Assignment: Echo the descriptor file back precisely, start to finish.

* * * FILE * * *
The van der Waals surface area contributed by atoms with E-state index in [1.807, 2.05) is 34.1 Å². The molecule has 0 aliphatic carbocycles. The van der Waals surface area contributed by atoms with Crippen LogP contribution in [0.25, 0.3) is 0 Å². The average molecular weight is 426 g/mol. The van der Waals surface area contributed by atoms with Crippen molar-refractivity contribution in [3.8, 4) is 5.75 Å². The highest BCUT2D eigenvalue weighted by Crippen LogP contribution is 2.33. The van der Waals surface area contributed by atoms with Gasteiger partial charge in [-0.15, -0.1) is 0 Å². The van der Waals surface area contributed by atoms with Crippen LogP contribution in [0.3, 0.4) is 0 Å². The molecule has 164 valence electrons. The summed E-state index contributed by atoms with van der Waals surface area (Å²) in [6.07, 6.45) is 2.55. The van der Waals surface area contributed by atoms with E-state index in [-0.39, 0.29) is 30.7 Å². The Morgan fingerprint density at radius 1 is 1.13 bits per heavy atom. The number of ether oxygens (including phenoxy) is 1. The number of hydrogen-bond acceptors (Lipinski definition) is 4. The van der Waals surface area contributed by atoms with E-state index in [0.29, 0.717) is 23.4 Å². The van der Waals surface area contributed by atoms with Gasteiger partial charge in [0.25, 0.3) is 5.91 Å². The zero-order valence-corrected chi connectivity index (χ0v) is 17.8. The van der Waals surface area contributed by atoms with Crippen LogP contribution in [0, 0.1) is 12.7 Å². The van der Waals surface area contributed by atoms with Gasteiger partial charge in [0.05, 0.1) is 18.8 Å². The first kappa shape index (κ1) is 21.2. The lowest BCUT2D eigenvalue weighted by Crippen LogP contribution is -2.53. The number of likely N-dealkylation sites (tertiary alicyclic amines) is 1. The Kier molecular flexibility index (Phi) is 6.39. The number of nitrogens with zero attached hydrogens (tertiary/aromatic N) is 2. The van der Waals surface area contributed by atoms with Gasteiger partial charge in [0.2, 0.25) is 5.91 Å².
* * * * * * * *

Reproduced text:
The van der Waals surface area contributed by atoms with E-state index in [1.807, 2.05) is 34.1 Å². The molecule has 0 aliphatic carbocycles. The van der Waals surface area contributed by atoms with Crippen LogP contribution in [0.25, 0.3) is 0 Å². The average molecular weight is 426 g/mol. The van der Waals surface area contributed by atoms with Crippen molar-refractivity contribution in [3.8, 4) is 5.75 Å². The highest BCUT2D eigenvalue weighted by Crippen LogP contribution is 2.33. The van der Waals surface area contributed by atoms with Gasteiger partial charge in [-0.15, -0.1) is 0 Å². The van der Waals surface area contributed by atoms with Crippen LogP contribution in [0.3, 0.4) is 0 Å². The molecule has 164 valence electrons. The summed E-state index contributed by atoms with van der Waals surface area (Å²) in [6.07, 6.45) is 2.55. The van der Waals surface area contributed by atoms with E-state index in [-0.39, 0.29) is 30.7 Å². The Morgan fingerprint density at radius 1 is 1.13 bits per heavy atom. The number of ether oxygens (including phenoxy) is 1. The number of hydrogen-bond acceptors (Lipinski definition) is 4. The van der Waals surface area contributed by atoms with E-state index in [0.29, 0.717) is 23.4 Å². The van der Waals surface area contributed by atoms with Gasteiger partial charge in [0.25, 0.3) is 5.91 Å². The zero-order valence-corrected chi connectivity index (χ0v) is 17.8. The van der Waals surface area contributed by atoms with Crippen LogP contribution in [0, 0.1) is 12.7 Å². The van der Waals surface area contributed by atoms with Gasteiger partial charge in [0.05, 0.1) is 18.8 Å². The first kappa shape index (κ1) is 21.2. The lowest BCUT2D eigenvalue weighted by Crippen LogP contribution is -2.53. The number of likely N-dealkylation sites (tertiary alicyclic amines) is 1. The Kier molecular flexibility index (Phi) is 6.39. The number of nitrogens with zero attached hydrogens (tertiary/aromatic N) is 2. The van der Waals surface area contributed by atoms with Gasteiger partial charge in [0.2, 0.25) is 5.91 Å².